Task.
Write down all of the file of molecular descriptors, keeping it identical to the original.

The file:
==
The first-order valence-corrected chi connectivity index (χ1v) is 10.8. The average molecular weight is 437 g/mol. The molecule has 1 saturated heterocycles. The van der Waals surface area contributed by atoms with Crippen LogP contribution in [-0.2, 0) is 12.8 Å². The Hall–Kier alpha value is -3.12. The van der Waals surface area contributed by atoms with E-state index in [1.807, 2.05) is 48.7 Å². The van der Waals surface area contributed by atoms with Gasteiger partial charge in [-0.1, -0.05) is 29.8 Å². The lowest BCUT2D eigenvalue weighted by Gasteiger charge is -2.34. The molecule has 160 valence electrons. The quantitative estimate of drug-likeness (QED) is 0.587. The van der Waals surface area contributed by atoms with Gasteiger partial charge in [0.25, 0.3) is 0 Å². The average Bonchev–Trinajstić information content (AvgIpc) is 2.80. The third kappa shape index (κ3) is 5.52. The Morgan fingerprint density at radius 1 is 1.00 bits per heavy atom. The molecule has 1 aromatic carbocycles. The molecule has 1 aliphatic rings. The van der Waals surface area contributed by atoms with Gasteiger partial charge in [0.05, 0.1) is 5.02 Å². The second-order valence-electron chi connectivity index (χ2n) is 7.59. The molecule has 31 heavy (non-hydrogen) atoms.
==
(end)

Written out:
The first-order valence-corrected chi connectivity index (χ1v) is 10.8. The average molecular weight is 437 g/mol. The molecule has 1 saturated heterocycles. The van der Waals surface area contributed by atoms with Crippen LogP contribution in [-0.2, 0) is 12.8 Å². The Hall–Kier alpha value is -3.12. The van der Waals surface area contributed by atoms with E-state index in [1.807, 2.05) is 48.7 Å². The van der Waals surface area contributed by atoms with Gasteiger partial charge in [-0.1, -0.05) is 29.8 Å². The lowest BCUT2D eigenvalue weighted by Gasteiger charge is -2.34. The molecule has 160 valence electrons. The quantitative estimate of drug-likeness (QED) is 0.587. The van der Waals surface area contributed by atoms with Gasteiger partial charge in [0.25, 0.3) is 0 Å². The average Bonchev–Trinajstić information content (AvgIpc) is 2.80. The third kappa shape index (κ3) is 5.52. The Morgan fingerprint density at radius 1 is 1.00 bits per heavy atom. The molecule has 1 aromatic carbocycles. The molecule has 1 aliphatic rings. The van der Waals surface area contributed by atoms with Gasteiger partial charge in [0.05, 0.1) is 5.02 Å². The second-order valence-electron chi connectivity index (χ2n) is 7.59. The molecule has 31 heavy (non-hydrogen) atoms.